7. Washington Commanders— Depth for Days [/] That Plays(?)

  • 1-2: Jayden Daniels, QB, LSU (4)
  • 2-36: Johnny Newton, DL, Illinois (21)
  • 2-50: Mike Sainristil, CB, Michigan (43)
  • 2-53: Ben Sinnott, TE, Kansas State (88)
  • 3-67: Brandon Coleman, OT, TCU
  • 3-100: Luke McCaffrey, WR, Rice (107)
  • 5-139: Jordan Magee, LB, Temple
  • 5-161: Dominique Hampton, S, Washington
  • 7-222: Javontae Jean-Baptiste, EDGE, Notre Dame

The Commanders had the unenviable task of picking a QB right after a slam-dunk No. 1 pick in Williams. Thankfully, Heisman Trophy winner Jayden Daniels made that decision rather easy, although his reckless playing style and slender frame should give Washington a little trepidation.

Beyond Daniels, new GM Adam Peters had a fine showing. Illinois defensive lineman Johnny Newton was a great get at pick 36. Michigan nickel Mike Sainristil is a stud. Kansas State tight end Ben Sinnott is a sturdy blocker and an underrated, dynamic pass-catcher. Luke McCaffrey is the latest from his family to enter the NFL and could very well start as a slot receiver.

Temple linebacker Jordan Magee is another pick I like, except he’ll likely struggle to find a role behind Bobby Wagner, Frankie Luvu, and Jamin Davis. That’s where I run into a little confusion about this Commies class. A lot of promising players, yes, but they just drafted Quan Martin in the second round last year to play nickel. I guess Sainristil boots him out to a proper safety spot? McCaffrey is a converted QB who’s still learning the finer points of playing receiver. Plus, it’s a crowded room in Washington at the position.

TCU’s Brandon Coleman is a raw pass blocker who looks like he’ll be expected to start at left tackle. Interesting choice. And will the second-rounder Sinnott start, or be relegated to TE2 duties behind veteran Zach Ertz? Most glaring of all is Newton. He’s certain to be behind Daron Payne and Jonathan Allen for the time being. Is he a situational, subpackage pass-rusher? Kind of odd, no?

It’s a good crew overall. I just question how some of the puzzle pieces fit together. Hence the dual meaning in this class’ title. There’s depth for days. That plays to the general public almost always. But who actually, you know, plays a clear-cut, significant starring role from this whole nine-pick platoon outside of Daniels? Like Nick Saban, I also love Sainristil. Quan Martin will just have to deal with riding the pine or pivoting positions.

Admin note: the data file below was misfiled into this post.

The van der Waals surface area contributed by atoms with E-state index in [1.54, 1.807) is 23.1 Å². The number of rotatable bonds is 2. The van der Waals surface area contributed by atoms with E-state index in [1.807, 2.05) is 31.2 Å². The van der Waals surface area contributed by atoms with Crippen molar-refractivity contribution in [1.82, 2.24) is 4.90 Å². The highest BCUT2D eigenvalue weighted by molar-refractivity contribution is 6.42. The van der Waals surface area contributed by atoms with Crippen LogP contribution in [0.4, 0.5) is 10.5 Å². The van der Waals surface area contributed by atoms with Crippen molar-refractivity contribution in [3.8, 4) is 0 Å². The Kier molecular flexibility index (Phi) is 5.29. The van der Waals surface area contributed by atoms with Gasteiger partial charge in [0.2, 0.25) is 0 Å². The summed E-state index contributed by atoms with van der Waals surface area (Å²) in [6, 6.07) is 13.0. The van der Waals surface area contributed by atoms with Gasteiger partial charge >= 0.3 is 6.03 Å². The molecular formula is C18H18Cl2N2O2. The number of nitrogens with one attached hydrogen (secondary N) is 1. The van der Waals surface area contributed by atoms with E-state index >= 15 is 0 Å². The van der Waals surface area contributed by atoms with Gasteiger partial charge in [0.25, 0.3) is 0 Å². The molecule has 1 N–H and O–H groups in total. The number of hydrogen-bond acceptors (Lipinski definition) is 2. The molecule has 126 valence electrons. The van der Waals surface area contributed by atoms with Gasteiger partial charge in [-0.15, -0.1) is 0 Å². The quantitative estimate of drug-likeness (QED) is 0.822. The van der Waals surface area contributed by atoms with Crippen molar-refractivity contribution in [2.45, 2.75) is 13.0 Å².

8. New Orleans Saints— A Rare-For-Them Masterclass in Asset Management

  • 1-14: Taliese Fuaga, OT, Oregon State (19)
  • 2-41: Kool-Aid McKinstry, CB, Alabama (27)
  • 5-150: Spencer Rattler, QB, South Carolina (39)
  • 5-170: Bub Means, WR, Pitt (N/A, close)
  • 5-175: Jaylan Ford, LB, Texas
  • 6-199: Khristian Boyd, DL, Northern Iowa (N/A, close)
  • 7-239: Josiah Ezirim, OT, Eastern Kentucky

Spencer Rattler feels like one of the steals of the draft. The South Carolina QB could very well push Derek Carr this season for the starting job. If Carr starts struggling, you can bet the Saints faithful will start clamoring for Rattler. But beyond the potential QB of the future and my 39th-rated overall player going at Pick 150, New Orleans did a fine job the rest of the way.

Pitt wideout Bub Means and Northern Iowa d-tackle Khristian Boyd flirted with being in my top 110 prospects before falling out. Means could easily push the likes of AT Perry for playing time. Boyd could push past Nathan Shepherd or 2023 first-rounder Bryan Bresee in the rotation. I would barely bat an eye.

The crown jewels of this Saints class are indubitably Oregon State offensive tackle Taliese Fuaga and Alabama cornerback Kool-Aid McKinstry. Fuaga is a probable Week 1 starter at left tackle. McKinstry should have no trouble carving out a significant role. For a front office that makes kicking the salary cap can down the road an annual sport in and of itself, the Saints just had what I’d consider their best all-around draft since 2017.